Do you want all eyes in the room focused strictly on you? Do you want vague potential health benefits? Well, kids, toss out those cancer sticks and replace them with a thin tube of plastic containing a lithium-ion battery that heats liquid nicotine into a stream of vapor. Welcome to the future of smoking.
This week, Ryanair (the preferred budget airline of most every European student) announced they will start selling no-smoke cigarettes on flights. The cleverly named “Similar Smokeless Cigarettes” aren’t precisely the same as the vaporizer-based electronic version, but there’s nothing like a planeful of folks sucking on something that resembles a cigarette to bring smoking back to the mainstream.
Sure, the chemicals inside might numb your tongue after a while, and heaven forbid you drunkenly attempt to crush out the $80 glorified smoke, but what price vanity? Start sucking on a smokeless smoke, exhaling a sweet nothing of a vapor, and, I can attest, all eyes will focus on you. Better yet, whip out your laptop and plug your cigarette into the USB charger. People will talk. But they likely won’t talk for long. Pseudo-rettes are on their way to the mainstream.
In late July, the FDA released its evaluation of the technology. The study was a fairly straightforward undertaking to determine the “nicotine content and other impurities” of two brands of electronic cigarettes. “The Center [of Drug Evaluation and Research] is concerned that in addition to nicotine delivery, the vapor may also provide other potentially harmful volatile components,” reads the study background.
Scientists tested for tobacco-specific carcinogenic impurities and they found them, at very low levels. Meaning, on this count at least, that e-cigs are less harmful than ordinary cigarettes. Some e-cigarettes sell nicotine-less cartridges and in some of these, researchers discovered, there are in fact “very low amounts of nicotine present.” This is tantamount to discovering there are trace levels of alcohol in O’Douls. Surely there are other ways to get your oral fixation.
They also found some rather unsavory chemicals, including diethylene glycol, which is an ingredient in anti-freeze. The amount is hardly toxic, but the mere fact has sent the opposing sides into respective tizzies. Despite their eponymous origins, e-cigs are currently unregulated, meaning they can be purchased by anyone willing to pony up the $50 or more e-cigs run. This children-might-smoke-it claim is one of the biggest guns in the e-cig opponents’ rack. Most manufacturers sell cartridges filled with “exotic” flavors like rose and chocolate and cigar and, oddly enough, green tea — proof beyond the shadow of a doubt, goes the argument, that these are targeted at kids.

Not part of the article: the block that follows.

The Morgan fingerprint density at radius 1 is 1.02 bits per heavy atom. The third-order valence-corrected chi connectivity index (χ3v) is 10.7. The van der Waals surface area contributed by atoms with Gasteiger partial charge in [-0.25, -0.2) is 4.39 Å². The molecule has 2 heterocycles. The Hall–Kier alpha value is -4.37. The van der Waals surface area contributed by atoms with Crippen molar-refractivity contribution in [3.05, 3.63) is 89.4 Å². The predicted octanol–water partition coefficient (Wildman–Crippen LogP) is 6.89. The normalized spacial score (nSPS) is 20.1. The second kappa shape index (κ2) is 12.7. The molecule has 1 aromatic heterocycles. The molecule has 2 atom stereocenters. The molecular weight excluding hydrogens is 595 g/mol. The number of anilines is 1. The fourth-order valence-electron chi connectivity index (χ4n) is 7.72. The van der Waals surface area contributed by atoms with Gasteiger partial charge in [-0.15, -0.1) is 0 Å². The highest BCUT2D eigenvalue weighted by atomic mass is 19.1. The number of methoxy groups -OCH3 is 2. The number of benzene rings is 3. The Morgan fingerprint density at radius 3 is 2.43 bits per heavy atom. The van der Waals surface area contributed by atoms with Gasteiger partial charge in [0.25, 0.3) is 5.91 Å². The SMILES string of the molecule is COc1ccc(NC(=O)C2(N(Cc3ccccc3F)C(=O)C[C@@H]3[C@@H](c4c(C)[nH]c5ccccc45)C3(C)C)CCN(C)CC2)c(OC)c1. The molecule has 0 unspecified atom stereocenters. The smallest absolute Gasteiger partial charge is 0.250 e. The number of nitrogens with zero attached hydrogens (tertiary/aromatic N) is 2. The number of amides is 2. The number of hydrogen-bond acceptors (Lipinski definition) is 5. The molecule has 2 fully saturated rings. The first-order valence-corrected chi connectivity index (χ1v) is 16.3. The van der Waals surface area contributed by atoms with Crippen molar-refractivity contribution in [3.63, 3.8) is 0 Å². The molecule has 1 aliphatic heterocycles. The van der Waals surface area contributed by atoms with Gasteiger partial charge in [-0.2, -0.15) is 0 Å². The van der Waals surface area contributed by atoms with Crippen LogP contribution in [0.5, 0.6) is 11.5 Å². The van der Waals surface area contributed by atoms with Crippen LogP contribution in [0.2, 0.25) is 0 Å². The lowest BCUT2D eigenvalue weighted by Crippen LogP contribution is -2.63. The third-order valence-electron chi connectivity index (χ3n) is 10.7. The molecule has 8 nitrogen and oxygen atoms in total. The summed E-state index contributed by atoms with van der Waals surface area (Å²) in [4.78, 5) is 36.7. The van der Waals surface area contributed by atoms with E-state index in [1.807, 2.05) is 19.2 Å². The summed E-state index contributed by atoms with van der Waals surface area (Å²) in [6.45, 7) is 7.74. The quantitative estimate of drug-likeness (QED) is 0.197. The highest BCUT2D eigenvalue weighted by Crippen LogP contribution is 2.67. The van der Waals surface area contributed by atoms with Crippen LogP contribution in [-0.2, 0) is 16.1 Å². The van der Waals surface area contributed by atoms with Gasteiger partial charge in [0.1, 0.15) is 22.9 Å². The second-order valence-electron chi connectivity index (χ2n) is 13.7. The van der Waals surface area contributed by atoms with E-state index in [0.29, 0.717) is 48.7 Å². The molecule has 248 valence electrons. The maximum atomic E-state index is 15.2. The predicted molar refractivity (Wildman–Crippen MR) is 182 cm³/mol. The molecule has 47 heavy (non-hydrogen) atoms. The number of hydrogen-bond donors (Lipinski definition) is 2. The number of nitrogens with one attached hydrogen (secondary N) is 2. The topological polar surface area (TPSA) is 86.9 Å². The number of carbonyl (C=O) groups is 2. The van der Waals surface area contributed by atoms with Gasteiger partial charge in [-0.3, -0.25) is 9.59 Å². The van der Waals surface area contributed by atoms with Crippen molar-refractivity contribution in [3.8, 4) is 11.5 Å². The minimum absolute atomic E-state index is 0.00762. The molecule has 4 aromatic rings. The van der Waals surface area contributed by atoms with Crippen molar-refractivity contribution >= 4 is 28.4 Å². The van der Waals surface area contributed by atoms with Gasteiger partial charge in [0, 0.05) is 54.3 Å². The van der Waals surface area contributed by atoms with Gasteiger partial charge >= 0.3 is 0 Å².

Fans, meanwhile, have latched onto every imaginable tack, from the green angle (fewer butts!), to the conspiracy (Big Tobacco is keeping them down!), to a bound-to-backfire defense of e-cigs’ smoking cessation potential (nicotine gum and the like is regulated by the FDA). The last boasts defenders in high places. In April, there was a small congressional brouhaha of sorts after one senator called for a ban until the FDA could verify the device’s safety and another fought back insisting no action should be taken, that they were effective means of quitting smoking.
Which leaves the two sides at a stalemate. The fallout of the FDA’s report, despite the fairly benign findings, has been a predictable groundswell of political fervor. Connecticut’s attorney general has issued a warning, Oregon’s has filed a lawsuit, one county in Long Island has voted to ban them. Facebook has banned ads, PayPal has cracked down and just last week Amazon reportedly announced to merchants their sale was prohibited.
The manufacturers are fighting back, and the fans are rallying, and only time will tell which side will win. Likely, the makers will cave and start submitting for regulation, the e-smokers will grumble about Big Tobacco and nanny states, and within a few years no one will blink at a smoker puffing away at a cigarette that needs to be charged.